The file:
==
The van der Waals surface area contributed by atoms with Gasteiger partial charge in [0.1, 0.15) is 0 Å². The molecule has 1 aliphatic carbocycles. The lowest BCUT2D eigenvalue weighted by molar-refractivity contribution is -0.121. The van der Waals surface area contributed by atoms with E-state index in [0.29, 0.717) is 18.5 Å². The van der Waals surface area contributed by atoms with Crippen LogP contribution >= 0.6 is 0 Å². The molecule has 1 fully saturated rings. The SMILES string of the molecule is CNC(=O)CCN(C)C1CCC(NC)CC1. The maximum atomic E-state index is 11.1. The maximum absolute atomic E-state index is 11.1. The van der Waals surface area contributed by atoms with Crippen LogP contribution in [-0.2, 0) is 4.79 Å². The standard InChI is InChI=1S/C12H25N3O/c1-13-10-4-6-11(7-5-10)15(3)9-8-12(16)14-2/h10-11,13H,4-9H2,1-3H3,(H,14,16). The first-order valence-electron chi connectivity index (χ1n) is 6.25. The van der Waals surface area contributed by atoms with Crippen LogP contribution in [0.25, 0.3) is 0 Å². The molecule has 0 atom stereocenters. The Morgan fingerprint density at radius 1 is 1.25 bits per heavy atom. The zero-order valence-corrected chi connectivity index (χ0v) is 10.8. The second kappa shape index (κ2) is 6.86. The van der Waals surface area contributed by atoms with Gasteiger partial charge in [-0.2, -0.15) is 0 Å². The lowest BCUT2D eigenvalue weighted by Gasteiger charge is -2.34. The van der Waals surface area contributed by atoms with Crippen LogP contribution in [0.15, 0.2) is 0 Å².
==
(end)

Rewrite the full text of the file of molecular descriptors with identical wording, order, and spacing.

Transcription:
The van der Waals surface area contributed by atoms with Gasteiger partial charge in [0.1, 0.15) is 0 Å². The molecule has 1 aliphatic carbocycles. The lowest BCUT2D eigenvalue weighted by molar-refractivity contribution is -0.121. The van der Waals surface area contributed by atoms with E-state index in [0.29, 0.717) is 18.5 Å². The van der Waals surface area contributed by atoms with Crippen LogP contribution >= 0.6 is 0 Å². The molecule has 1 fully saturated rings. The SMILES string of the molecule is CNC(=O)CCN(C)C1CCC(NC)CC1. The maximum atomic E-state index is 11.1. The maximum absolute atomic E-state index is 11.1. The van der Waals surface area contributed by atoms with Crippen LogP contribution in [-0.2, 0) is 4.79 Å². The standard InChI is InChI=1S/C12H25N3O/c1-13-10-4-6-11(7-5-10)15(3)9-8-12(16)14-2/h10-11,13H,4-9H2,1-3H3,(H,14,16). The first-order valence-electron chi connectivity index (χ1n) is 6.25. The van der Waals surface area contributed by atoms with Crippen LogP contribution in [0.25, 0.3) is 0 Å². The molecule has 0 atom stereocenters. The Morgan fingerprint density at radius 1 is 1.25 bits per heavy atom. The zero-order valence-corrected chi connectivity index (χ0v) is 10.8. The second kappa shape index (κ2) is 6.86. The van der Waals surface area contributed by atoms with Gasteiger partial charge in [-0.2, -0.15) is 0 Å². The lowest BCUT2D eigenvalue weighted by Gasteiger charge is -2.34. The van der Waals surface area contributed by atoms with Crippen LogP contribution in [0.15, 0.2) is 0 Å².